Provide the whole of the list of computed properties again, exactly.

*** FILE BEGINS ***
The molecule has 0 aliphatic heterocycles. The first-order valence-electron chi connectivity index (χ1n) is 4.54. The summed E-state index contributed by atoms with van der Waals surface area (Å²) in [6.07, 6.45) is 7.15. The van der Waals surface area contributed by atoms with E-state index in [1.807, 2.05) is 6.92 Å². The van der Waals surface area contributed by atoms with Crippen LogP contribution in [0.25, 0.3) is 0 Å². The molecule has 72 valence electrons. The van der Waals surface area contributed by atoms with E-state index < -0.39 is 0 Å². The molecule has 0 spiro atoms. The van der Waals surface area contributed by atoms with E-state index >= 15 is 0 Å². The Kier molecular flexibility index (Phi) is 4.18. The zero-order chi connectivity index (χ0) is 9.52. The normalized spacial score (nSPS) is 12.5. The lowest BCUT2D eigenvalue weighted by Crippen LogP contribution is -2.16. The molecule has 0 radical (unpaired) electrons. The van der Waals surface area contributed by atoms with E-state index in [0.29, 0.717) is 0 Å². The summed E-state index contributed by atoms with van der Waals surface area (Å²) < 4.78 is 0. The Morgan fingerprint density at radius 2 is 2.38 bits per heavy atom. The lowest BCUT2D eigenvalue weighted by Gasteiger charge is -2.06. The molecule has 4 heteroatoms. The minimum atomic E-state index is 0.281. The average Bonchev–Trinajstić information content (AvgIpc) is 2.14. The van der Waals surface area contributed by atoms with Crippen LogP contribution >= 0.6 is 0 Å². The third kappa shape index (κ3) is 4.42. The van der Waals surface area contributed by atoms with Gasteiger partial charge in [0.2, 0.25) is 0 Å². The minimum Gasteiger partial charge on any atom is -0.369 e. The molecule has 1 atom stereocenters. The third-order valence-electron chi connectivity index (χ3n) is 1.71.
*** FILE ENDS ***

The molecule has 0 aliphatic heterocycles. The first-order valence-electron chi connectivity index (χ1n) is 4.54. The summed E-state index contributed by atoms with van der Waals surface area (Å²) in [6.07, 6.45) is 7.15. The van der Waals surface area contributed by atoms with E-state index in [1.807, 2.05) is 6.92 Å². The van der Waals surface area contributed by atoms with Crippen LogP contribution in [0.25, 0.3) is 0 Å². The molecule has 72 valence electrons. The van der Waals surface area contributed by atoms with E-state index < -0.39 is 0 Å². The molecule has 0 spiro atoms. The van der Waals surface area contributed by atoms with E-state index >= 15 is 0 Å². The Kier molecular flexibility index (Phi) is 4.18. The zero-order chi connectivity index (χ0) is 9.52. The normalized spacial score (nSPS) is 12.5. The lowest BCUT2D eigenvalue weighted by Crippen LogP contribution is -2.16. The molecule has 0 radical (unpaired) electrons. The van der Waals surface area contributed by atoms with E-state index in [0.29, 0.717) is 0 Å². The summed E-state index contributed by atoms with van der Waals surface area (Å²) < 4.78 is 0. The Morgan fingerprint density at radius 2 is 2.38 bits per heavy atom. The lowest BCUT2D eigenvalue weighted by Gasteiger charge is -2.06. The molecule has 4 heteroatoms. The minimum atomic E-state index is 0.281. The average Bonchev–Trinajstić information content (AvgIpc) is 2.14. The van der Waals surface area contributed by atoms with Crippen LogP contribution >= 0.6 is 0 Å². The third kappa shape index (κ3) is 4.42. The van der Waals surface area contributed by atoms with Gasteiger partial charge in [0.2, 0.25) is 0 Å². The minimum Gasteiger partial charge on any atom is -0.369 e. The molecule has 1 atom stereocenters. The third-order valence-electron chi connectivity index (χ3n) is 1.71.